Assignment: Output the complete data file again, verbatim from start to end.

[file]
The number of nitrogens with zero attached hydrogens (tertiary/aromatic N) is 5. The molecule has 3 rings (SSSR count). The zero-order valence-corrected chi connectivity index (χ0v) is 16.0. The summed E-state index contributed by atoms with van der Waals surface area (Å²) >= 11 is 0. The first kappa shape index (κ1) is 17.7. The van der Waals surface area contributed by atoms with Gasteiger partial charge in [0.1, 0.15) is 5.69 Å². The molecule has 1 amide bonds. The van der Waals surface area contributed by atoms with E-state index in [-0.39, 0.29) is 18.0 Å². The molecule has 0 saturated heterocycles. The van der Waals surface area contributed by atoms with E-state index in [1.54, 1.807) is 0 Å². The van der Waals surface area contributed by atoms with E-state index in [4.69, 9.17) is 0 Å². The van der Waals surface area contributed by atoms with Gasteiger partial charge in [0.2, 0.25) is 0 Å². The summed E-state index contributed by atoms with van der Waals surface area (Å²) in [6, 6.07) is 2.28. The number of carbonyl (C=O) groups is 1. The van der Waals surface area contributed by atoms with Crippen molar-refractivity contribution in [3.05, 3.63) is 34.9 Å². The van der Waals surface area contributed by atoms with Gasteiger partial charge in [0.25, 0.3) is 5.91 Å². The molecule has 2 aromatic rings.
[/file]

The number of nitrogens with zero attached hydrogens (tertiary/aromatic N) is 5. The molecule has 3 rings (SSSR count). The zero-order valence-corrected chi connectivity index (χ0v) is 16.0. The summed E-state index contributed by atoms with van der Waals surface area (Å²) >= 11 is 0. The first kappa shape index (κ1) is 17.7. The van der Waals surface area contributed by atoms with Gasteiger partial charge in [0.1, 0.15) is 5.69 Å². The molecule has 1 amide bonds. The van der Waals surface area contributed by atoms with E-state index in [-0.39, 0.29) is 18.0 Å². The molecule has 0 saturated heterocycles. The van der Waals surface area contributed by atoms with E-state index in [1.54, 1.807) is 0 Å². The van der Waals surface area contributed by atoms with E-state index in [4.69, 9.17) is 0 Å². The van der Waals surface area contributed by atoms with Gasteiger partial charge in [0.2, 0.25) is 0 Å². The summed E-state index contributed by atoms with van der Waals surface area (Å²) in [6, 6.07) is 2.28. The number of carbonyl (C=O) groups is 1. The van der Waals surface area contributed by atoms with Crippen molar-refractivity contribution in [3.05, 3.63) is 34.9 Å². The van der Waals surface area contributed by atoms with Gasteiger partial charge in [0.25, 0.3) is 5.91 Å². The molecule has 2 aromatic rings.